Virtually all companies, regardless of size, recognize the importance of getting their products to their customers. Some companies address this mission critical business component from the cost perspective only, while others consider both cost and service. These two high level considerations recognize that there must be a basis upon which the determination can be made.

The Purpose of this Paper is to present Toyota‐NAPO’s freight transportation purchasing philosophy and to examine how this organization looks at their carriers, how they want their carriers to see them and why that is important. [Read Full Article]

Freight Transportation, the Corporate Information Resource
Information is the basis for all decisions. Accurate information improves the chance for good decisions. Accurate and timely information substantially increases the probability for successful decisions. Within every company there exists an inexhaustible supply of information, but its sheer size and volume can render it useless; and the cost associated with its cultivation and harvest could exhaust the corporate treasury. Freight transportation is a rich and robust corporate information resource; but too often it is viewed as a single function whose sole purpose is to move raw material in, and finished goods out. Recognizing the dimensions and dynamics of freight transportation, immediately presents its capability as a powerful and comprehensive corporate information resource. [Read Full Article]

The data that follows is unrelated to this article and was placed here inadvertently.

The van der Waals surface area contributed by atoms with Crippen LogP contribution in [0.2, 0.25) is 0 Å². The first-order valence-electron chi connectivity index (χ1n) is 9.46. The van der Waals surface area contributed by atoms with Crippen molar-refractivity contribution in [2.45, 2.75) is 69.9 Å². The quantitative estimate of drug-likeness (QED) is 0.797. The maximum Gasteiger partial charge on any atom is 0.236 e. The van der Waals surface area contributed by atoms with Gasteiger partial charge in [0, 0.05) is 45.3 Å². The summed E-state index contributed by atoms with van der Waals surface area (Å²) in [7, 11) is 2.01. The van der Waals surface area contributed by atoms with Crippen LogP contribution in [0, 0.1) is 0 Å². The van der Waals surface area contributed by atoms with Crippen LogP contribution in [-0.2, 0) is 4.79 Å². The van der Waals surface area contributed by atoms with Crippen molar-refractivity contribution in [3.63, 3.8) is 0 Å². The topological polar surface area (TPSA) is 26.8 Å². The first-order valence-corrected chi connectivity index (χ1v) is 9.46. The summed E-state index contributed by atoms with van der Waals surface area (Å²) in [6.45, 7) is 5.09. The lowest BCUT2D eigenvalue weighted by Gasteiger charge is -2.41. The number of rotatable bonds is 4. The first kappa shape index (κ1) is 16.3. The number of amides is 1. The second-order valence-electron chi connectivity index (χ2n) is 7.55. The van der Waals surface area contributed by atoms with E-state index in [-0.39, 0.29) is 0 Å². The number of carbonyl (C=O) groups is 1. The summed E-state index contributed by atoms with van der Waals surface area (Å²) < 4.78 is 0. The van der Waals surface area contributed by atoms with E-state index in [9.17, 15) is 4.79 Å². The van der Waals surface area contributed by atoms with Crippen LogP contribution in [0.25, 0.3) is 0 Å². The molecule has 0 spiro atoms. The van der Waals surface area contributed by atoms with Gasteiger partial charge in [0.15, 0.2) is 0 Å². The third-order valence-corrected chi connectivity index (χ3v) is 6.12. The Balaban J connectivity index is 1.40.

Deciphering Incoterms
The economy and trade of the 21st century truly consists of one global market. While Buyers and Sellers very often find themselves on different continents in different parts of the globe, they can rest assured that they have a uniform and standardized set of trading International Commercial Terms (“Incoterms”) to help them navigate through international transactions and also elucidate each Buyer and Seller’s role in the supply chain. What are Incoterms? [Read Full Article]

Collaboration
Collaboration is being discussed in almost every business publication today! Many companies are discussing the topic internally and some have had in-depth discussions amongst their preferred or necessary business partners. While there are protocols, and transaction sets, the ability to articulate a universal compelling reason that would effectively create the collaborative industrial and commercial culture is severely lacking. In order for collaboration to succeed, there must be a business culture, universal standards and willingness to make certain information reasonably available to authorized partners. [Read Full Article]

The Freight Audit Function and Utility, Driving Corporate Performance
Freight expense represents a significant portion of the overall corporate budget. Because of its size and relative position, freight expense plays a major role in corporate profitability. Freight expense for the average company is large enough to warrant attention and intelligent management. Freight Cash Asset Management® is a valuable treasury tool that can convert the freight expense to an asset. In order to properly control the expense and maximize its potential opportunities, it must be understood. [Read Full Article]

  1. 1
  2. 2
  3. 3